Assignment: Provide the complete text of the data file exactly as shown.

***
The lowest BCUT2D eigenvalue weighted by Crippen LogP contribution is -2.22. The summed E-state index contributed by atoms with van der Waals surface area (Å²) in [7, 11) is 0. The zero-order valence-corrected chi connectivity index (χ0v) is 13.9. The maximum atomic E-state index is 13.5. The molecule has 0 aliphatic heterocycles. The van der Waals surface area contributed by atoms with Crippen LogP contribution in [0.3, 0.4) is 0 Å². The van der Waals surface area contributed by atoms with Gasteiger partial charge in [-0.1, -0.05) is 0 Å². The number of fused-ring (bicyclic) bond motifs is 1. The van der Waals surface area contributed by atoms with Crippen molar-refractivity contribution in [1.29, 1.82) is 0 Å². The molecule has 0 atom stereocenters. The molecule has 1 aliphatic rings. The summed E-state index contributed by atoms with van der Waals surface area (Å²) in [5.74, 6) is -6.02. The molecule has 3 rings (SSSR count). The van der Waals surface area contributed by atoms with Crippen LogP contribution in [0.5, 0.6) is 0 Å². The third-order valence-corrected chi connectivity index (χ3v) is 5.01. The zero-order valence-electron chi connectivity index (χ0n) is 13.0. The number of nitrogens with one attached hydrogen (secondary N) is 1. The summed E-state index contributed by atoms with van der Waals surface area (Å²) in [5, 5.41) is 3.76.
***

The lowest BCUT2D eigenvalue weighted by Crippen LogP contribution is -2.22. The summed E-state index contributed by atoms with van der Waals surface area (Å²) in [7, 11) is 0. The zero-order valence-corrected chi connectivity index (χ0v) is 13.9. The maximum atomic E-state index is 13.5. The molecule has 0 aliphatic heterocycles. The van der Waals surface area contributed by atoms with Crippen LogP contribution in [0.3, 0.4) is 0 Å². The van der Waals surface area contributed by atoms with Gasteiger partial charge in [-0.1, -0.05) is 0 Å². The number of fused-ring (bicyclic) bond motifs is 1. The van der Waals surface area contributed by atoms with Crippen molar-refractivity contribution in [1.29, 1.82) is 0 Å². The molecule has 0 atom stereocenters. The molecule has 1 aliphatic rings. The summed E-state index contributed by atoms with van der Waals surface area (Å²) in [5.74, 6) is -6.02. The molecule has 3 rings (SSSR count). The van der Waals surface area contributed by atoms with Crippen LogP contribution in [0.5, 0.6) is 0 Å². The third-order valence-corrected chi connectivity index (χ3v) is 5.01. The zero-order valence-electron chi connectivity index (χ0n) is 13.0. The number of nitrogens with one attached hydrogen (secondary N) is 1. The summed E-state index contributed by atoms with van der Waals surface area (Å²) in [5, 5.41) is 3.76.